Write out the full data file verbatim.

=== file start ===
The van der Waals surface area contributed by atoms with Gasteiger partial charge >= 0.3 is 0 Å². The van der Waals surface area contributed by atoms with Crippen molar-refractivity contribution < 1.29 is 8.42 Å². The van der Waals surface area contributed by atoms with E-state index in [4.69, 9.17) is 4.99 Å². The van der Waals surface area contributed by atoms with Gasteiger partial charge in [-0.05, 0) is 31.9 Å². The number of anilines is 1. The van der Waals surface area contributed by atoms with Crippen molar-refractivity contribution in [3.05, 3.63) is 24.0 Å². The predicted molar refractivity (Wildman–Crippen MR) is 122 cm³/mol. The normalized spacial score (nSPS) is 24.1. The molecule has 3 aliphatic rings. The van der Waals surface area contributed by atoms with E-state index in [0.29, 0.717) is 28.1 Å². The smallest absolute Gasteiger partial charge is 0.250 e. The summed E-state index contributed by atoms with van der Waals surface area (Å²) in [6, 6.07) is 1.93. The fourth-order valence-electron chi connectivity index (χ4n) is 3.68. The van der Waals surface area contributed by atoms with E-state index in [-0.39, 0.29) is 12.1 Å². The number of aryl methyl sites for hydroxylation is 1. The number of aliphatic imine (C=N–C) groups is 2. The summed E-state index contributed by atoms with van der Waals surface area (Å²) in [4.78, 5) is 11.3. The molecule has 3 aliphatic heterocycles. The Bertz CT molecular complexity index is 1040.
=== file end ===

The van der Waals surface area contributed by atoms with Gasteiger partial charge >= 0.3 is 0 Å². The van der Waals surface area contributed by atoms with Crippen molar-refractivity contribution < 1.29 is 8.42 Å². The van der Waals surface area contributed by atoms with E-state index in [4.69, 9.17) is 4.99 Å². The van der Waals surface area contributed by atoms with Gasteiger partial charge in [-0.05, 0) is 31.9 Å². The number of anilines is 1. The van der Waals surface area contributed by atoms with Crippen molar-refractivity contribution in [3.05, 3.63) is 24.0 Å². The predicted molar refractivity (Wildman–Crippen MR) is 122 cm³/mol. The normalized spacial score (nSPS) is 24.1. The molecule has 3 aliphatic rings. The van der Waals surface area contributed by atoms with E-state index in [0.29, 0.717) is 28.1 Å². The smallest absolute Gasteiger partial charge is 0.250 e. The summed E-state index contributed by atoms with van der Waals surface area (Å²) in [6, 6.07) is 1.93. The fourth-order valence-electron chi connectivity index (χ4n) is 3.68. The van der Waals surface area contributed by atoms with E-state index in [-0.39, 0.29) is 12.1 Å². The number of aryl methyl sites for hydroxylation is 1. The number of aliphatic imine (C=N–C) groups is 2. The summed E-state index contributed by atoms with van der Waals surface area (Å²) in [4.78, 5) is 11.3. The molecule has 3 aliphatic heterocycles. The Bertz CT molecular complexity index is 1040.